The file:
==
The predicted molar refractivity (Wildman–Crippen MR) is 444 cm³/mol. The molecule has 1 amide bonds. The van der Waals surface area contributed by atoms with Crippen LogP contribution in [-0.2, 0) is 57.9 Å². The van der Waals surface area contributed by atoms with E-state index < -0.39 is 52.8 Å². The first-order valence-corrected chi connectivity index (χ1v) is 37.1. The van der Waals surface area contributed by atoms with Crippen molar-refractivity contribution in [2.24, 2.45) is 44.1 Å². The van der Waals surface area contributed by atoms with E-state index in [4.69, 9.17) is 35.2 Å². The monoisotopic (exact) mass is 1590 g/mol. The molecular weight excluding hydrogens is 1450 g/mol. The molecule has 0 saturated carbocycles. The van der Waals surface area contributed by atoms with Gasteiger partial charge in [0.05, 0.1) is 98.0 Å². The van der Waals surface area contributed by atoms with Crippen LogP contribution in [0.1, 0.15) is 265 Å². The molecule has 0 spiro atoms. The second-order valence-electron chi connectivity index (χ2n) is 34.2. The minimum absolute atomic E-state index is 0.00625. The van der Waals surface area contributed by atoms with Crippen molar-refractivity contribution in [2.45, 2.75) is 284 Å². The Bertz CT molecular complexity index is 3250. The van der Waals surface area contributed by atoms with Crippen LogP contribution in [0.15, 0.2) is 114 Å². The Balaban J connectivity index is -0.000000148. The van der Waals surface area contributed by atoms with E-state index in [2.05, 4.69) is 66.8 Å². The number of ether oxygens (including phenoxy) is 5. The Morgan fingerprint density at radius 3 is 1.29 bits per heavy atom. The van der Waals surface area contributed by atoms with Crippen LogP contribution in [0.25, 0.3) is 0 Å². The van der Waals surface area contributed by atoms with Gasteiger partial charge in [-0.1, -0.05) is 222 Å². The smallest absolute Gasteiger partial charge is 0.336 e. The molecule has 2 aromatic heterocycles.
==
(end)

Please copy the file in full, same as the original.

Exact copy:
The predicted molar refractivity (Wildman–Crippen MR) is 444 cm³/mol. The molecule has 1 amide bonds. The van der Waals surface area contributed by atoms with Crippen LogP contribution in [-0.2, 0) is 57.9 Å². The van der Waals surface area contributed by atoms with E-state index < -0.39 is 52.8 Å². The first-order valence-corrected chi connectivity index (χ1v) is 37.1. The van der Waals surface area contributed by atoms with Crippen molar-refractivity contribution in [2.24, 2.45) is 44.1 Å². The van der Waals surface area contributed by atoms with E-state index in [4.69, 9.17) is 35.2 Å². The monoisotopic (exact) mass is 1590 g/mol. The molecular weight excluding hydrogens is 1450 g/mol. The molecule has 0 saturated carbocycles. The van der Waals surface area contributed by atoms with Gasteiger partial charge in [0.05, 0.1) is 98.0 Å². The van der Waals surface area contributed by atoms with Crippen LogP contribution in [0.1, 0.15) is 265 Å². The molecule has 0 spiro atoms. The second-order valence-electron chi connectivity index (χ2n) is 34.2. The minimum absolute atomic E-state index is 0.00625. The van der Waals surface area contributed by atoms with Crippen molar-refractivity contribution in [2.45, 2.75) is 284 Å². The Bertz CT molecular complexity index is 3250. The van der Waals surface area contributed by atoms with Crippen LogP contribution in [0.15, 0.2) is 114 Å². The Balaban J connectivity index is -0.000000148. The van der Waals surface area contributed by atoms with E-state index in [2.05, 4.69) is 66.8 Å². The number of ether oxygens (including phenoxy) is 5. The Morgan fingerprint density at radius 3 is 1.29 bits per heavy atom. The van der Waals surface area contributed by atoms with Crippen LogP contribution in [0.25, 0.3) is 0 Å². The van der Waals surface area contributed by atoms with Gasteiger partial charge in [-0.1, -0.05) is 222 Å². The smallest absolute Gasteiger partial charge is 0.336 e. The molecule has 2 aromatic heterocycles.